Marrying close relations is seen in Isaac and Rebekah’s marriage also. (Rebekah is the daughter of Milkah, the wife of Nahor and the daughter of Haran. Both Nahor and Haran are sons of Terah and therefore brothers of Abraham and Sarah. Isaac is the grandson of Terah, the son of Abraham and Sarah.)
Endogamous marriages (marrying a close relation) kept political power and economic resources within an exclusive group. Whereas marrying an outsider could threaten social stability and religious identity with a community. Several early Jewish writers state that endogamous marriages are preferred.
Judah, however, did not marry a close relative. He married a Canaanite woman (Gen. 38:1-2). Tamar is likely a Canaanite woman also.
 Tamar was within her legal rights to have a child with Judah. (Judah was illegally withholding his youngest son from her.) Furthermore, Tamar waited until Judah’s wife had died, and she waited for him to finish mourning for her, before implementing her scheme. The fact that her scheme went off without a hitch, when it could have easily gone horribly wrong, seems to indicate that God helped her.
 Rahab is consistently referred to as a “prostitute” (Hebrew: zanah; Greek: pornē) in both the Old and New Testaments (Josh. 2:1; 6:17, 22, 25; Heb. 11:31; Jas 2:25).
Was Rahab an innkeeper? Her home is referred to as an inn or lodging house (katagōgion) by Josephus in Jewish Antiquities 5.1.2 (line 7). And in the Aramaic Targum (Aramaic translation/interpretation) of Joshua, Rahab is referred to as an “innkeeper” (pundeqita). However, cognates of this word are used, perhaps as a euphemism, in other Aramaic verses where the context clearly indicates prostitutes (e.g., 1 Kings 3:16; Ezek. 23:44).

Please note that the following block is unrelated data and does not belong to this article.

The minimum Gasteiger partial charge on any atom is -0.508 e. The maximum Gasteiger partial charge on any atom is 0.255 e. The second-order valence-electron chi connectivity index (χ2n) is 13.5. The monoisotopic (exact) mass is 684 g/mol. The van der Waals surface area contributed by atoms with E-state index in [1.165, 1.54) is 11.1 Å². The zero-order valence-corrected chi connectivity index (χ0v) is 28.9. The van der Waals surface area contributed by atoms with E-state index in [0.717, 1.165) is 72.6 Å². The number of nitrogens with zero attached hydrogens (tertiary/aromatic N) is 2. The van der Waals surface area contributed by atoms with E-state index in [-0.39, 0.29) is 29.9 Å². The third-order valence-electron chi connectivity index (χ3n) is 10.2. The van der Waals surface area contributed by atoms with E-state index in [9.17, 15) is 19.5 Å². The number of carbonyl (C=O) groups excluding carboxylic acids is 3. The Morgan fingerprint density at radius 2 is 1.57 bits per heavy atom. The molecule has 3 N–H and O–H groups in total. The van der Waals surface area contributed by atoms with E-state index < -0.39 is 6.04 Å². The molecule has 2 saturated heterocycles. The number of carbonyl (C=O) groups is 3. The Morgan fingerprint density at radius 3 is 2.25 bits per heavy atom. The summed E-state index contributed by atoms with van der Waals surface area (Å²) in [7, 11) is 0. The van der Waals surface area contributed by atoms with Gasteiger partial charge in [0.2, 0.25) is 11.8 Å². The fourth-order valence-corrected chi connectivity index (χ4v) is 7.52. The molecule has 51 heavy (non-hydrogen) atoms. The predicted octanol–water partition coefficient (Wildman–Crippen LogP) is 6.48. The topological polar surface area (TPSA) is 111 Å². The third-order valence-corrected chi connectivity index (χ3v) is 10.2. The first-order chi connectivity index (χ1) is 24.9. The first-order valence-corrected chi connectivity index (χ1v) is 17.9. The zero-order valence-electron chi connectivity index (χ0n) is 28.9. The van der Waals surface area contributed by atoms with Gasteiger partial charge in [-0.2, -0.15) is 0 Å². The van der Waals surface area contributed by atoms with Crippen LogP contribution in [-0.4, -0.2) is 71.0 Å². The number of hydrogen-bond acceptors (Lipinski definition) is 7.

The Hebrew Bible does not plainly say Rahab was an innkeeper, but in many cultures, inns offered sexual services as well as bread and board. Inns and brothels were one and the same.
The Bible only says good things about Rahab. The biblical authors do not judge or condemn Rahab in any way for being a prostitute, whatever that looked like for a Canaanite woman living in the bronze age.
 Matthew says that Joseph took Mary as his wife before Jesus was born (Matt. 1:20, 24).
 Tamar’s name is mentioned in a blessing of fertility (along with the names of Rachel and Leah, Jacob’s wives) said over Ruth (Ruth 4:11-12). This indicates respect. Rahab is respected by Jews and Christians because her faith in Israel’s God led her to protect and help the Israelite spies (cf. Heb 11:31; Jas 2:25). Ruth was an honourable woman with an honourable reputation in Bethlehem despite her ethnicity as a Moabitess (Ruth 2:11-12). Bathsheba is respected because she was the queen mother of Solomon and was given a throne at his right hand (1 Kings 2:19).
A Sympathetic Look at Bathsheba
Mary’s Scandal and Favour
Rahab and Lydia: Two Faith-Filled Women
Redemption and Family Responsibility: Boaz and Jesus
25+ Biblical Roles for Biblical Women
Beauty, Marriage, Motherhood, and Ministry
All About Elizabeth (Luke 1)
Christmas articles here.